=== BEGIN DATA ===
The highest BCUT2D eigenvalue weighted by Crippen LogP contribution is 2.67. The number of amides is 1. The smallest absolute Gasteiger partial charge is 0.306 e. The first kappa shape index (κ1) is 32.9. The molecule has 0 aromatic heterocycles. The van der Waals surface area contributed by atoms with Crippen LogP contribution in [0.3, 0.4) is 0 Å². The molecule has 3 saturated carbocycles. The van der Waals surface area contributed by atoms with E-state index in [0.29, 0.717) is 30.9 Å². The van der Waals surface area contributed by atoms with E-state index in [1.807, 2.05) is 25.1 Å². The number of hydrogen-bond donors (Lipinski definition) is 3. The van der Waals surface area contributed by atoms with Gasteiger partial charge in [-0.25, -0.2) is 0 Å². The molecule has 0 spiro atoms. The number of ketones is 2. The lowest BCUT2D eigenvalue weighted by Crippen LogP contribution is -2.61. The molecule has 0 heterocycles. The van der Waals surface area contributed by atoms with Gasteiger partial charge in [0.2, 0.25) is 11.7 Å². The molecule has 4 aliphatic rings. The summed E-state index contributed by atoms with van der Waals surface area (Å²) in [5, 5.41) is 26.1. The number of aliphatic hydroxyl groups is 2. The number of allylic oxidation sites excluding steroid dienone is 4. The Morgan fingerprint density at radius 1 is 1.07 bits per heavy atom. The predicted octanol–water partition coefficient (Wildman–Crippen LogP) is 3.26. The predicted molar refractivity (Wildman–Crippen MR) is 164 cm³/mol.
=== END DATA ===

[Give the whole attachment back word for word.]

The highest BCUT2D eigenvalue weighted by Crippen LogP contribution is 2.67. The number of amides is 1. The smallest absolute Gasteiger partial charge is 0.306 e. The first kappa shape index (κ1) is 32.9. The molecule has 0 aromatic heterocycles. The van der Waals surface area contributed by atoms with Crippen LogP contribution in [0.3, 0.4) is 0 Å². The molecule has 3 saturated carbocycles. The van der Waals surface area contributed by atoms with E-state index in [0.29, 0.717) is 30.9 Å². The van der Waals surface area contributed by atoms with E-state index in [1.807, 2.05) is 25.1 Å². The number of hydrogen-bond donors (Lipinski definition) is 3. The van der Waals surface area contributed by atoms with Gasteiger partial charge in [-0.25, -0.2) is 0 Å². The molecule has 0 spiro atoms. The number of ketones is 2. The lowest BCUT2D eigenvalue weighted by Crippen LogP contribution is -2.61. The molecule has 0 heterocycles. The van der Waals surface area contributed by atoms with Gasteiger partial charge in [0.2, 0.25) is 11.7 Å². The molecule has 4 aliphatic rings. The summed E-state index contributed by atoms with van der Waals surface area (Å²) in [5, 5.41) is 26.1. The number of aliphatic hydroxyl groups is 2. The number of allylic oxidation sites excluding steroid dienone is 4. The Morgan fingerprint density at radius 1 is 1.07 bits per heavy atom. The predicted octanol–water partition coefficient (Wildman–Crippen LogP) is 3.26. The predicted molar refractivity (Wildman–Crippen MR) is 164 cm³/mol.